Results 1 to 6 of 6
Like Tree1Thanks
  • 1 Post By Barioth

Math Help - Inner Product Space question

  1. #1
    Newbie
    Joined
    Dec 2012
    From
    Canada
    Posts
    3

    Inner Product Space question

    Let R4 have the Euclidean inner product. Express w = (-1, 2, 6, 0) in the form w = w1 + w2, where w1 is in the space W spanned by u1 = (-1, 0, 1, 2) and u2 = (0, 1, 0, 1), and w2 is orthogonal to W
    Follow Math Help Forum on Facebook and Google+

  2. #2
    Junior Member Barioth's Avatar
    Joined
    Jan 2013
    From
    Canada
    Posts
    54
    Thanks
    16

    Re: Inner Product Space question

    Hi the euclidean inner produit, I guess that is the basic scalar product as <u,v> = u^tv?

    ps. I'm from french school so just wana make sure!
    Follow Math Help Forum on Facebook and Google+

  3. #3
    MHF Contributor

    Joined
    Mar 2011
    From
    Tejas
    Posts
    3,401
    Thanks
    762

    Re: Inner Product Space question

    do you know how to do an orthogonal projection onto W?
    Follow Math Help Forum on Facebook and Google+

  4. #4
    Newbie
    Joined
    Dec 2012
    From
    Canada
    Posts
    3

    Re: Inner Product Space question

    I honestly have no idea how to approach this question.
    Follow Math Help Forum on Facebook and Google+

  5. #5
    Junior Member Barioth's Avatar
    Joined
    Jan 2013
    From
    Canada
    Posts
    54
    Thanks
    16

    Re: Inner Product Space question

    every vector in W are of the form a_1u_1+a_2u_2=(-a_1, 0 , a_1,2a_1)+(0,a_2,0,a_2)=(-a_1,a_2,a_1,[2a_1+a_2])=m

    where a_1 and a_2 are in R^1

    since dimW1+dimW2=4
    we know that dimW2 = 2. There are 2 vector x1 and x2 as <m,x1>=<m,x2> =0, and x1 and x2 are linearly independant.
    let x1=(b,c,d,e)

    <m,x1>=-a_1b+ca_2+da_1+e(2a_1+a_2)=a_1(d-b+2e)+a_2(c+e) so we can take x1=(1,0,1,0)
    doing the same for x2 one that would work is x2=(0,1,2,-1)

    there we've our 2 basic for w2 and w1 we could now try to find out to write the vector w given.
    Thanks from topsquark
    Follow Math Help Forum on Facebook and Google+

  6. #6
    MHF Contributor

    Joined
    Mar 2011
    From
    Tejas
    Posts
    3,401
    Thanks
    762

    Re: Inner Product Space question

    what we want is a basis for the orthogonal complement of W, W (we're already given the basis for W).

    since every vector in W is orthogonal to all of W, this means:

    (-1,0,1,2).(x,y,z,w) = 0

    (0,1,0,1).(x,y,z,w) = 0

    for any (x,y,z,w) in W.

    from the second equation, we get: y+w = 0.
    from the first, we get: -x+z+2w = 0.

    since dim(W) = 2, we will have "two free parameters". we know that:

    y = -w
    x = z + 2w.

    so if we select z and w, this will determine x and y.

    so let's try z = 1, w = 0 for our first choice. this leads to (1,0,1,0). next, try z = 0, w = 1, this leads to (2,-1,0,1).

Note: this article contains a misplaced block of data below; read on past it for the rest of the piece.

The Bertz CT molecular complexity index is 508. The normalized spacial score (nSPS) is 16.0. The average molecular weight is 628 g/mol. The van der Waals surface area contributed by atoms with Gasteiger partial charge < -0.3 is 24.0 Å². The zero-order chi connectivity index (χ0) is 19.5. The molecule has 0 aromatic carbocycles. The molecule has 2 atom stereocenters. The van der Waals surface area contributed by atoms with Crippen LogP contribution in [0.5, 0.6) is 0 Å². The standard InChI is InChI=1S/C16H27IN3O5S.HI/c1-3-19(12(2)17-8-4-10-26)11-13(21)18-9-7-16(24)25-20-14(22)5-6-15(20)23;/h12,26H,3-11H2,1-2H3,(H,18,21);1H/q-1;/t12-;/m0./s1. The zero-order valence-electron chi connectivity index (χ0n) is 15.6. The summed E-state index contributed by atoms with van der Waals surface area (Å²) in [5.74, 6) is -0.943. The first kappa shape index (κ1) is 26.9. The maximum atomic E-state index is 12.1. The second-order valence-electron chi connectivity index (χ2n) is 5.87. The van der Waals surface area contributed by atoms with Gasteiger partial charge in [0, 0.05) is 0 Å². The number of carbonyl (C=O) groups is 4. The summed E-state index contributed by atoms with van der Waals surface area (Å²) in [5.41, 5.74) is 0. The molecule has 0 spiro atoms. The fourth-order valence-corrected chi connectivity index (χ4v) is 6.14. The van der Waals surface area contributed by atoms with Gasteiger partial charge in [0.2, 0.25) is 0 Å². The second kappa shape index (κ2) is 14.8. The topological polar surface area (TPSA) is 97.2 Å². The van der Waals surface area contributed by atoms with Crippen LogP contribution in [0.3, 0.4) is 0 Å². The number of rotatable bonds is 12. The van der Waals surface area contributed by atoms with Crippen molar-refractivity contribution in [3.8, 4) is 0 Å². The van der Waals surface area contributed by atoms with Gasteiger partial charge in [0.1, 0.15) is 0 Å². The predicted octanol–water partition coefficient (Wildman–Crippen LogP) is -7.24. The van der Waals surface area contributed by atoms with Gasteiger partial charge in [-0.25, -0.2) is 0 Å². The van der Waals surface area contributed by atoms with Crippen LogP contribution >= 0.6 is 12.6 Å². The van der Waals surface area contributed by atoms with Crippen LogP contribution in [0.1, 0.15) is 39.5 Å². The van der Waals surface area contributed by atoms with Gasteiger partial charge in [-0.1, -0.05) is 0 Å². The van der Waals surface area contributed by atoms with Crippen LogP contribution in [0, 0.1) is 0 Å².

this gives us the basis {(-1,0,1,2),(0,1,0,1),(1,0,1,0),(2,-1,0,1)} for R4.

    since this IS a basis, we can write:

    (-1,2,6,0) = a(-1,0,1,2) + b(0,1,0,1) + c(1,0,1,0) + d(2,-1,0,1), for some UNIQUE real numbers a,b,c,d.

    that is:

    (-1,2,6,0) = (-a+c+2d,b-d,a+c,2a+b+d)

    or:

    -a+c+2d = -1
    b-d = 2
    a+c = 6
    2a+b+d = 0

    we can solve this equation for a,b,c,d like we do any system of linear equations (form an augmented matrix, row-reduce, or any other method). since i'm lazy, and i hate row reduction with a passion, i will do this, instead:

    b = d+2
    a = 6-c

    (c-6)+c+2d = -1
    2(6-c)+d+2+d = 0

    2c+2d = 5
    -2c+2d = -14

    4d = -9, so:
    d = -9/4
    c = 19/4
    b = -1/4
    a = 5/4

    substituting back in, we have:

    (-1,2,6,0) = (5/4)(-1,0,1,2) - (1/4)(0,1,0,1) + (19/4)(1,0,1,0) - (9/4)(2,-1,0,1), which you can verify.

    thus w1 = (5/4)(-1,0,1,2) - (1/4)(0,1,0,1) = (-5/4,-1/4,5/4,9/4) <--this is in W,

    and w2 = (19/4)(1,0,1,0) - (9/4)(2,-1,0,1) = (1/4,9/4,19/4,-9/4),

    furthermore, w2 is orthogonal to W:

    (-1,0,1,2).(1/4,9/4,19/4,-9/4) = -1/4 + 19/4 - 18/4 = 0
    (0,1,0,1).(1/4,9/4,19/4,-9/4) = 9/4 - 9/4 = 0

    since it is orthogonal to the basis vectors of W, and thus any linear combination of them (including w1).
    Last edited by Deveno; January 18th 2013 at 04:21 PM.
    Follow Math Help Forum on Facebook and Google+

Similar Math Help Forum Discussions

  1. Inner product space proof question
    Posted in the Advanced Algebra Forum
    Replies: 1
    Last Post: April 18th 2010, 07:39 PM
  2. Inner product space proof question
    Posted in the Advanced Algebra Forum
    Replies: 2
    Last Post: March 16th 2010, 08:33 PM
  3. inner product space question
    Posted in the Advanced Algebra Forum
    Replies: 1
    Last Post: December 10th 2009, 07:48 PM
  4. inner product space question
    Posted in the Advanced Algebra Forum
    Replies: 1
    Last Post: December 3rd 2009, 08:15 PM
  5. Question about inner product space inequality
    Posted in the Advanced Algebra Forum
    Replies: 1
    Last Post: November 24th 2009, 08:37 PM

Search Tags


/mathhelpforum @mathhelpforum